back to article I've seen things you people wouldn't believe. Winking red supergiants sneezing hot gas 650 light years away

The light from the red supergiant Betelgeuse dimmed to a record low earlier this year, leading stargazers to speculate it was about to explode as a supernova. But now it appears the aging sun merely had a stellar sneeze. Last autumn, Betelgeuse started going dark, losing two thirds of its brightness by February. Yet by May, …

  1. Anonymous Coward

    Just brilliant

    > Dupree compared the behavior to a “sneeze”

    Just brilliant. Now even stars are sneezing in our direction without wearing a facemask.

    1. Terje

      Re: Just brilliant

      No no no, Betelgeuse is a polite star, the dimming is because of wearing a mask!

  2. USER100

    Scientifically speaking

    It appears that Betelgeuse had too much beer and curry, which may have caused a severe outgassing event.

  3. DS999 Silver badge

    An "outgassing event" is not a sneeze

    It has another name I guess the scientists were too polite to say.

    1. grndkntrl

      Re: An "outgassing event" is not a sneeze

      Stellar Parp‽

      Stellar Fart‽

      Stellar Shart‽

      1. Anonymous Coward

        Re: An "outgassing event" is not a sneeze

        From the pictures the star clearly lit it so it would be scientifically classified as a Stellar Flaming Fart.

        For Dupree's information, US science shows typically refer to it as a burp. But that may be too risque for Haavaard.

        I'm still hoping for a supernova in my lifetime. Make it happen boffins.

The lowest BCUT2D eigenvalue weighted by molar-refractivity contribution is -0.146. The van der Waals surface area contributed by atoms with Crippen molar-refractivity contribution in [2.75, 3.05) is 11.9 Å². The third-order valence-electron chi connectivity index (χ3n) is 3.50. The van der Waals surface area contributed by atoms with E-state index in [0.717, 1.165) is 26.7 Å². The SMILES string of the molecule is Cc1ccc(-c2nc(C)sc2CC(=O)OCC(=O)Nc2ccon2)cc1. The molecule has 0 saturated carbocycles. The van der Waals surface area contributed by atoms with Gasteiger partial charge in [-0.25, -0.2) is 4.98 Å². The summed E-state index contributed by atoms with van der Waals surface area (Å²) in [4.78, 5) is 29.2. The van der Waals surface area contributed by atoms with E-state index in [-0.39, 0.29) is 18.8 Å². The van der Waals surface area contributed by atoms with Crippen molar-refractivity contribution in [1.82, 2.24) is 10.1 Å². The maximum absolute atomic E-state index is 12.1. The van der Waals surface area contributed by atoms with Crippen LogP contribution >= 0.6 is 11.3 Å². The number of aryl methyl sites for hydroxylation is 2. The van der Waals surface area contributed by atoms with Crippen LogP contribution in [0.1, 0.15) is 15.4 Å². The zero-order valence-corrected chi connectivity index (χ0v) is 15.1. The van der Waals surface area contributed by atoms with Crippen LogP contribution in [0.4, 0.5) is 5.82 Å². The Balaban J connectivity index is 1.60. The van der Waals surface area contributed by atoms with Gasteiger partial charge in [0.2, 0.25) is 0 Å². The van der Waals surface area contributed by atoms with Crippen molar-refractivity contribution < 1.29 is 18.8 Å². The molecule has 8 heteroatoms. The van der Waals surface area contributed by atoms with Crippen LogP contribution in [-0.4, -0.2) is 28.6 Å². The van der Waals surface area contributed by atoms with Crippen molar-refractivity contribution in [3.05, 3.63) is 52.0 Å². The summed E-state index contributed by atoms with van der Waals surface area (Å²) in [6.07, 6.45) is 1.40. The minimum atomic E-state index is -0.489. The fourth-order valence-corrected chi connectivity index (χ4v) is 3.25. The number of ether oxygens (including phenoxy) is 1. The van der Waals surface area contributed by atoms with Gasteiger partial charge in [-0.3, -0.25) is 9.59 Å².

1. Bowlers

          Re: An "outgassing event" is not a sneeze

          "I'm still hoping for a supernova in my lifetime. Make it happen boffins."

          But not too close please.

        2. DJO Silver badge

          Re: An "outgassing event" is not a sneeze

          I'm still hoping for a supernova in my lifetime. .

          You don't have to wait all that long.. there's one..

          There's another, pause, and another.......

          On average, a supernova will occur about once every 50 years in a galaxy the size of the Milky Way. Put another way, a star explodes every second or so somewhere in the universe.

          Naked eye visible supernova is what I suspect you meant. Be careful of what you wish for.

        3. MCMLXV
          Thumb Up


          +1 for the Tom Lehrer reference :)

      2. Evil Scot

        Re: An "outgassing event" is not a sneeze

        Stelar Shart.

        Do. Do. Do. Do. Do. Do.

    2. Hamish McNish

      Re: An "outgassing event" is not a sneeze


    3. Chris G

      Re: An "outgassing event" is not a sneeze

      The outgassing is probably due to an upcoming election, all the politicians are talking at the same time.

    4. bombastic bob Silver badge

      Re: An "outgassing event" is not a sneeze

      birthing pains for a baby planet?

      first thought: that gas and dust may someday coalesce into a stable orbit...

      also thought: Planet Pffffft

  4. John McCallum

    Stelar Fart ?

    From the Southern End? Where I come from that would be refered to as a wet fart.

  5. RM Myers

    "...the supergiant was undergoing a severe outgassing event..."

    I had one of those in college after eating Egg Foo Yung and drinking beer at a seriously dodgy Chinese restaurant. I thought I was going to get thrown out of the car on the way back to our rooming house, and no, I don't mean after the car was stopped. My roommate wouldn't speak to me for about a week.